Ambiguous by Definition
In their Lyrical Ballads, Samuel Taylor Coleridge and William Wordsworth experimented with traditional forms by interpreting them in a fresh manner. Although they garnered little attention upon their publication, the Ballads stepped outside of the established boundaries concerning not only meter and form but subject matter and tone as well. Coleridge made use of four-foot couplets and ambiguous themes alike to contribute to the air of mystery and controversy in his various works. Coleridge differs from his colleague Wordsworth's writings which depict the natural world with poems which focus mainly upon the supernatural. However, while Wordsworth attempted to uncover the remarkable aspects that could be found in the natural order of things, Coleridge tried to place the supernatural within the confines of reality, thereby making it more realistic. In his poem Christabel, he seeks to combine the supernatural with the natural by juxtaposing the fantastic within a realistic context. Coleridge introduces a supernatural presence, Geraldine, into the realistic world, thereby heightening her fantastic nature by contrasting her with Christabel, the natural figure.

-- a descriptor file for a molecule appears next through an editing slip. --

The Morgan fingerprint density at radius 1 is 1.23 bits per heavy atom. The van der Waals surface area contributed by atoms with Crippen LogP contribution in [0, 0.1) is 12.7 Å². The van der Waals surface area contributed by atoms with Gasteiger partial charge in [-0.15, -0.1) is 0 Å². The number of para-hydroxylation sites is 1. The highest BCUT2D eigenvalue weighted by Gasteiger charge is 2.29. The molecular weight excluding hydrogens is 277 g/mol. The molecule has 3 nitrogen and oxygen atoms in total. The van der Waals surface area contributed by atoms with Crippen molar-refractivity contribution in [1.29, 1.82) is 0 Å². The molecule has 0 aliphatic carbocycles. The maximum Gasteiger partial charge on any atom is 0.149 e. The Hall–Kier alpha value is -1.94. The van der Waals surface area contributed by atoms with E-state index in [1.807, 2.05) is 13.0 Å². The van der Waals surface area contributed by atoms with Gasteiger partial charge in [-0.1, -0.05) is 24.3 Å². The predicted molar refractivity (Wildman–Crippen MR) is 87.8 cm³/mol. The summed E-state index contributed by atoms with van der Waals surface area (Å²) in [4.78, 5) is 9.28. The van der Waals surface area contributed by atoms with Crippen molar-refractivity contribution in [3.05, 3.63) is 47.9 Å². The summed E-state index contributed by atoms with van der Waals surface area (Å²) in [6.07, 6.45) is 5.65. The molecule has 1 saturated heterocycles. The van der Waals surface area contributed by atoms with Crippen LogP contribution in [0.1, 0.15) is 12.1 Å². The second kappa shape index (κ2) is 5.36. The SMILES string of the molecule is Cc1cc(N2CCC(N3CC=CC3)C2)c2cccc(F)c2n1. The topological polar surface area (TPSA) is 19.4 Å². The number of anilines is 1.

Coleridge combines the supernatural with the natural to blur the...
Join Now to View Premium Content
GradeSaver provides access to 860 study guide PDFs and quizzes, 6521 literature essays, 1773 sample college application essays, 268 lesson plans, and ad-free surfing in this premium content, “Members Only” section of the site! Membership includes a 10% discount on all editing orders.
Already a member? Log in